Tokens and the Trojan Horse

I can’t believe I’ve been writing about this stuff for almost 10 yrs. If any of you have suffered through my 20 blogs (on tokens) I certainly don’t want to rehash anything.. just bring everyone up to speed on what I see as major issues on the horizon for V/MA, Issuers and Merchants.trojan-horse-small

Headline: Visa and Mastercard have made it easy for millions of businesses and billions of consumers to work together consistently. V/MA are a thing of beauty, creating incentives for multiple parties to invest in payments (and grow network). Banks, consumers, merchants, networks all benefit here. The “war” banks should focus on IS NOT with the V/MA, rather energy should be focused on how banks can take part in great consumer experiences (like Alibaba, weChat, Google, Facebook). A Trojan horse is on the Horizon, and it will impact both ISSUERS and NETWORKS if it is not snuffed out quickly.

Quick recap

  • Visa and Mastercard provide a level playing field for Issuers and Merchants (with few exceptions). Per my blog Payments Civil War, V/MA are a fantastic creation that have experienced profound success (and growth). As I outlined in the Changing Economics of Payments, the beauty of the V/MA model is that it creates incentives for millions of businesses to invest billions of dollars. For investors, the attraction of V/MA is that it is scale free.. with minimal effort required to add volume. While there are MANY more logical ways to deliver payments.. there are none with more profitable incentives for investment.
  • Tokens are an enormously powerful control point for the payment networks. 9 years ago the banks were working to “build a new Visa” within an initiative launched by The Clearing House. The idea was to create a new scheme that “wrapped” account numbers with another number (token) and avoid network routing (see wrapping). The networks smartly came down and issued clear guidance, if you wrap my card number with another number …. It is still a Mastercard/Visa.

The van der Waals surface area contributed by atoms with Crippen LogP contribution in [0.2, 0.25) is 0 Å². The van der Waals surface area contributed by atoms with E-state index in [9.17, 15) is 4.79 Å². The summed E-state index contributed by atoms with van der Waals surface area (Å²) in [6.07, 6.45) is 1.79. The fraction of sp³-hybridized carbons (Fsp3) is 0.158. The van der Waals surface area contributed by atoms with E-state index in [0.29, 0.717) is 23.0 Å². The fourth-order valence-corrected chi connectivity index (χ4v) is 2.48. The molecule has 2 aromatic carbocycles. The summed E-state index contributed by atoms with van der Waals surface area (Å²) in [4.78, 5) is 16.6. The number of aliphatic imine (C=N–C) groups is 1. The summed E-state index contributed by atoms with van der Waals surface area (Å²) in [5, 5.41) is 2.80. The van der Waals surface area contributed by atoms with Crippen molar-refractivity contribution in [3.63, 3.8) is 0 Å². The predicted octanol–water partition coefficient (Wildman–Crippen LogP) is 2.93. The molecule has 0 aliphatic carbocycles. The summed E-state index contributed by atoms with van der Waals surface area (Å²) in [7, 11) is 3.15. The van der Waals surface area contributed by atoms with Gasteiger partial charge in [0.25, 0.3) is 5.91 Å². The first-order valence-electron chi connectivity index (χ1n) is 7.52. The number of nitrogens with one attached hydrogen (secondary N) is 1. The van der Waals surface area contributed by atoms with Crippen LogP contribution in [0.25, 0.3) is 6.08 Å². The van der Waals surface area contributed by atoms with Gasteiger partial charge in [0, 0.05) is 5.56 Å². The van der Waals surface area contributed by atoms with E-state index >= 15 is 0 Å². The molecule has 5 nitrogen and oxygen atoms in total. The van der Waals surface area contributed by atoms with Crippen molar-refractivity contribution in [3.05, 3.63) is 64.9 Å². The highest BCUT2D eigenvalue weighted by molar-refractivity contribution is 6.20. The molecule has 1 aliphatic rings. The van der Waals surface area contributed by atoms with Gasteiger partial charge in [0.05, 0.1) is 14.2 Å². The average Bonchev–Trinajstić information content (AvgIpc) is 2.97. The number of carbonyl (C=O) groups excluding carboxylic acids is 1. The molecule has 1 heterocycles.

• Visa and Mastercard created their own token services (VDEP/MDES) that are in operation today for ApplePay. Their extension into eCommerce will create the 2.0 version of 3DS (ie VBV/MSC) with the subsequent shift of liability onto the issuer AND a rate reduction. Issuers have complete control of what gets tokenized, in essence they are able to “permission” each wallet. This was very important for them in the NFC world.. but doesn’t work for them as well in the Cards on File (COF) world.
  • Chase IS WINNING, as they have been gaining market share both as issuer and acquirer. ChaseNet strategy looks to take advantage of the “on us” economics between their two assets (see my in-depth recap). The Networks token services (VDEP/MDES) undercut this value proposition by forcing all tokenized transactions to go through the networks (ie VDEP kills ChaseNet for those transaction that are tokenized). Chase fought to have The Clearing House (TCH) create an alternative token vault and force open VDEP through EMVco (and convinced other banks to pay for it). JPMC not only needs to create an alternative to VDEP, they must stop its growth (see Google Pay below).